Half an hour is a long time to a road tester. Long enough for your initial, broad-brush impressions of a car to form. Usually. But right now I'm half an hour into our first drive of the new BMW 5-series. I should have worked out just what this car is trying to be. And yet I haven't.
I was expecting a car that provided handling before outright comfort. But that's not what's turned up.
Don't get me wrong: the sixth-gen 5-series feels good. The driving position is beyond reproach, the new electro-mechanical steering makes it even more maneuverable around town, and with variable dampers, the low-speed ride is sufficiently supple to soak up nasty expansion joints on overpasses. It is terrifically composed, with great stability and impressive refinement at high speeds.
And yet it feels fundamentally altered in character – much calmer and more conservative than any 5-series that's gone before. Is that a reaction to the inherent sportiness of the old model, I wonder?
The previous 5-series, the E60, was controversial for many reasons, not least its styling. But it was also the most successful model in the car's 38-year history. It has traditionally represented just 25 percent of BMW's global sales, but the 5-series is also said to account for 50 percent of its profits.
Topping the lineup for the new 5-series, code-named F10, will be the 550i, running a twin-turbocharged 4.4-liter V8 with 401hp. The 535i driven here gets a turbocharged 3.0-liter straight six producing 302hp, and beneath it come the 254hp, 528i and 201hp, 523i, using BMW's normally aspirated 3.0-liter straight six in different states of tune. All models except the 550i get a six-speed manual gearbox as standard, but BMW expects most buyers to go for the optional eight-speed automatic.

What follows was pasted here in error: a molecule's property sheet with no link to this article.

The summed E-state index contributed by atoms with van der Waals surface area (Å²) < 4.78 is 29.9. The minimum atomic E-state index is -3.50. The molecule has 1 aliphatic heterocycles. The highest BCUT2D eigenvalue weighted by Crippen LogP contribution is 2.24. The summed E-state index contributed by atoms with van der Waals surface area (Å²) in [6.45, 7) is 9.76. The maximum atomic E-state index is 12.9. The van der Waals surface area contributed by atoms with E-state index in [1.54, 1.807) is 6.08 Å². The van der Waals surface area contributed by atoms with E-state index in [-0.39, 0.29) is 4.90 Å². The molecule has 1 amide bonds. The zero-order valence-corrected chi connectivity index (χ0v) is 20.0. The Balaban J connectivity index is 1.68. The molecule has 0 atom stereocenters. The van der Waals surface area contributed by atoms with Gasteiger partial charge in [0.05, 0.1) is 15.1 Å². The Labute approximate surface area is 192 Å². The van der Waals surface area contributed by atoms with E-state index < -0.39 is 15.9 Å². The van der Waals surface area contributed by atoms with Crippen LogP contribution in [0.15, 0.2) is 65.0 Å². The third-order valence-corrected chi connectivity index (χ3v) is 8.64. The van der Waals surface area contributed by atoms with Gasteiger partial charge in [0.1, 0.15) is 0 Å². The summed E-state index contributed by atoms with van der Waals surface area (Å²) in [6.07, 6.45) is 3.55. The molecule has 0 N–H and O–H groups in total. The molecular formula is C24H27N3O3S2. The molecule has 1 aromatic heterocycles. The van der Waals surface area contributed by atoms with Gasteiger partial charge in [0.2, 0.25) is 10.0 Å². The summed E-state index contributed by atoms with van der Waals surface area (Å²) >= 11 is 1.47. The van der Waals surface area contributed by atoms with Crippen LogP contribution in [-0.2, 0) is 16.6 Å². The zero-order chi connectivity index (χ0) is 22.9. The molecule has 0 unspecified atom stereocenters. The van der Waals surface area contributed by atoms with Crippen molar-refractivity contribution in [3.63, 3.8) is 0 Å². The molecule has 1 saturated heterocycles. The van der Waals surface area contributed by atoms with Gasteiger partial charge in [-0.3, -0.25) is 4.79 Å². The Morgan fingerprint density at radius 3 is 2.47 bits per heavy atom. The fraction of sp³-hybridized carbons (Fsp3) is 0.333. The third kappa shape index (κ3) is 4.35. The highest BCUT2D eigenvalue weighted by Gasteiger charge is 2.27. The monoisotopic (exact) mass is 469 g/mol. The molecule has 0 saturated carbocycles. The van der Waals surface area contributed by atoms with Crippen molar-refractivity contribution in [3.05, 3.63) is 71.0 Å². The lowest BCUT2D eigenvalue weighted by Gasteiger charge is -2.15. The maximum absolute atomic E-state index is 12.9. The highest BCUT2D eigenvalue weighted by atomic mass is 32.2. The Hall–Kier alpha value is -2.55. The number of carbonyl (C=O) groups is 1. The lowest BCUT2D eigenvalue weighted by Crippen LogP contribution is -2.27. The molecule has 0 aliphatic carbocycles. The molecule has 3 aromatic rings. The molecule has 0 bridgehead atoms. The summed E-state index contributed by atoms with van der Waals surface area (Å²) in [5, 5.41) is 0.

Doing away with hybrid construction (the front end of the old car used an aluminum spaceframe for optimal weight distribution), the new model returns to a more conventional steel monocoque. The body is again made predominantly from steel but aluminum is used for the hood, front wings and doors.
Like every fresh generation since the original 1972 E12, the new 5-series has grown. Length is up by 1.5in., to 193in., width by 2.5in. to 73in., and the wheelbase has gone up by 3in., to 117in. The tracks are wider by 42mm at the front and 46mm at the rear, and the new car is heavier than the old one – 375lbs more than the old 530i, and 110lbs heavier even than the old 540i, at 3,750lbs.
The car's larger footprint is allied to reworked, aluminum-intensive suspension that junks the old car's MacPherson strut front end for double wishbones. The rear end continues with multi-links but the geometry has been completely revised; from the components themselves to the location of their pick-up points, it's all new. Three-stage adaptable electronic dampers are now offered as an option, too.